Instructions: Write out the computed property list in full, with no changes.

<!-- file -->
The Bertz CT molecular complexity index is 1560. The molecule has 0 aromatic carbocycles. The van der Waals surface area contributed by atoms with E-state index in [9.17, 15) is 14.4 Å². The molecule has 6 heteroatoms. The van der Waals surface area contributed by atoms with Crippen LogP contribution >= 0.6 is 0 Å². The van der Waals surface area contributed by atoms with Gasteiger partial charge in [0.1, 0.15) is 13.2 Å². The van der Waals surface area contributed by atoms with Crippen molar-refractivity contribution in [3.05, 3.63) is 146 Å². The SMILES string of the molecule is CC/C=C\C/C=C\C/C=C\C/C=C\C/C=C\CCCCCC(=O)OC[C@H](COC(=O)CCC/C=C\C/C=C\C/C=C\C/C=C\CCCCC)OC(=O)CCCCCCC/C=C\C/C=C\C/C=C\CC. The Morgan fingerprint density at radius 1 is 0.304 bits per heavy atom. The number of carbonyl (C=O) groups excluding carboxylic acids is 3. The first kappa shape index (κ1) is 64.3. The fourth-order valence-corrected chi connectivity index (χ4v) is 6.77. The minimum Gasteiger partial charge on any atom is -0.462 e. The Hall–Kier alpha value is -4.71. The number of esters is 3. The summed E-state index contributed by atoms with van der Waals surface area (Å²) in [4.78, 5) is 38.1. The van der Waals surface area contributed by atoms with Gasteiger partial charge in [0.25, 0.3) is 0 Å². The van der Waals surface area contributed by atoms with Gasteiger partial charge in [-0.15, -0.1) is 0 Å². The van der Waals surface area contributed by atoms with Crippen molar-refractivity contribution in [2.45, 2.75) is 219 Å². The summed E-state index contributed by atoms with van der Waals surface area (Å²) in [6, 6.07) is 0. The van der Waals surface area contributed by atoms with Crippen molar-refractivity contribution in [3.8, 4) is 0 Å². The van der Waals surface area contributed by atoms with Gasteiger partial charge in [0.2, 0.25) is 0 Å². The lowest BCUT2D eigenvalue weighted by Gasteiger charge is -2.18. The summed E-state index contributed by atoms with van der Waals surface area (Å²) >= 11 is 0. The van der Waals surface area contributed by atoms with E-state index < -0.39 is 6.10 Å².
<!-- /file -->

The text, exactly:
The Bertz CT molecular complexity index is 1560. The molecule has 0 aromatic carbocycles. The van der Waals surface area contributed by atoms with E-state index in [9.17, 15) is 14.4 Å². The molecule has 6 heteroatoms. The van der Waals surface area contributed by atoms with Crippen LogP contribution >= 0.6 is 0 Å². The van der Waals surface area contributed by atoms with Gasteiger partial charge in [0.1, 0.15) is 13.2 Å². The van der Waals surface area contributed by atoms with Crippen molar-refractivity contribution in [3.05, 3.63) is 146 Å². The SMILES string of the molecule is CC/C=C\C/C=C\C/C=C\C/C=C\C/C=C\CCCCCC(=O)OC[C@H](COC(=O)CCC/C=C\C/C=C\C/C=C\C/C=C\CCCCC)OC(=O)CCCCCCC/C=C\C/C=C\C/C=C\CC. The Morgan fingerprint density at radius 1 is 0.304 bits per heavy atom. The number of carbonyl (C=O) groups excluding carboxylic acids is 3. The first kappa shape index (κ1) is 64.3. The fourth-order valence-corrected chi connectivity index (χ4v) is 6.77. The minimum Gasteiger partial charge on any atom is -0.462 e. The Hall–Kier alpha value is -4.71. The number of esters is 3. The summed E-state index contributed by atoms with van der Waals surface area (Å²) in [4.78, 5) is 38.1. The van der Waals surface area contributed by atoms with Gasteiger partial charge in [0.25, 0.3) is 0 Å². The van der Waals surface area contributed by atoms with Gasteiger partial charge in [-0.15, -0.1) is 0 Å². The van der Waals surface area contributed by atoms with Crippen molar-refractivity contribution in [2.45, 2.75) is 219 Å². The summed E-state index contributed by atoms with van der Waals surface area (Å²) in [6, 6.07) is 0. The van der Waals surface area contributed by atoms with Crippen molar-refractivity contribution in [3.8, 4) is 0 Å². The van der Waals surface area contributed by atoms with Gasteiger partial charge in [0.2, 0.25) is 0 Å². The lowest BCUT2D eigenvalue weighted by Gasteiger charge is -2.18. The summed E-state index contributed by atoms with van der Waals surface area (Å²) >= 11 is 0. The van der Waals surface area contributed by atoms with E-state index < -0.39 is 6.10 Å².